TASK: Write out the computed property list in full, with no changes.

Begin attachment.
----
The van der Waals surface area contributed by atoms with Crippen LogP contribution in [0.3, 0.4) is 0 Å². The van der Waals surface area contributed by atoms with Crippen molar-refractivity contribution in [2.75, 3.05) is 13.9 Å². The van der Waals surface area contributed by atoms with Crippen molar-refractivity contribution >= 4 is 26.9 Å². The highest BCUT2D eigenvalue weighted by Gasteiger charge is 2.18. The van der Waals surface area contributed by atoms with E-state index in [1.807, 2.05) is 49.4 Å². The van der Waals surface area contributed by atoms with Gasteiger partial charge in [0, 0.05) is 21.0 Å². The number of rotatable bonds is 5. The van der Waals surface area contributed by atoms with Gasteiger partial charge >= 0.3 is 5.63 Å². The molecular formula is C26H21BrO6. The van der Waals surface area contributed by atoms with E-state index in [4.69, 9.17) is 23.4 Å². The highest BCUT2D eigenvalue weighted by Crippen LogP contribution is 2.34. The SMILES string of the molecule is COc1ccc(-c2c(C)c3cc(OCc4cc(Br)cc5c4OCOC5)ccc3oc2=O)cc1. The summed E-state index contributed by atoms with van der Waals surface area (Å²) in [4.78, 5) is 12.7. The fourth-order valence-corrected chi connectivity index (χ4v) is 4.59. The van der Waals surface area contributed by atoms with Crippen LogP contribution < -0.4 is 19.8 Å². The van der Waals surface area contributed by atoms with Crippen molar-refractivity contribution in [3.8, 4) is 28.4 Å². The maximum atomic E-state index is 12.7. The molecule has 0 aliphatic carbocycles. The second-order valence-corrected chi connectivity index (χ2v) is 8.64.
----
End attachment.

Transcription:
The van der Waals surface area contributed by atoms with Crippen LogP contribution in [0.3, 0.4) is 0 Å². The van der Waals surface area contributed by atoms with Crippen molar-refractivity contribution in [2.75, 3.05) is 13.9 Å². The van der Waals surface area contributed by atoms with Crippen molar-refractivity contribution >= 4 is 26.9 Å². The highest BCUT2D eigenvalue weighted by Gasteiger charge is 2.18. The van der Waals surface area contributed by atoms with E-state index in [1.807, 2.05) is 49.4 Å². The van der Waals surface area contributed by atoms with Gasteiger partial charge in [0, 0.05) is 21.0 Å². The number of rotatable bonds is 5. The van der Waals surface area contributed by atoms with Gasteiger partial charge >= 0.3 is 5.63 Å². The molecular formula is C26H21BrO6. The van der Waals surface area contributed by atoms with E-state index in [4.69, 9.17) is 23.4 Å². The highest BCUT2D eigenvalue weighted by Crippen LogP contribution is 2.34. The SMILES string of the molecule is COc1ccc(-c2c(C)c3cc(OCc4cc(Br)cc5c4OCOC5)ccc3oc2=O)cc1. The summed E-state index contributed by atoms with van der Waals surface area (Å²) in [4.78, 5) is 12.7. The fourth-order valence-corrected chi connectivity index (χ4v) is 4.59. The van der Waals surface area contributed by atoms with Crippen LogP contribution < -0.4 is 19.8 Å². The van der Waals surface area contributed by atoms with Crippen molar-refractivity contribution in [3.8, 4) is 28.4 Å². The maximum atomic E-state index is 12.7. The molecule has 0 aliphatic carbocycles. The second-order valence-corrected chi connectivity index (χ2v) is 8.64.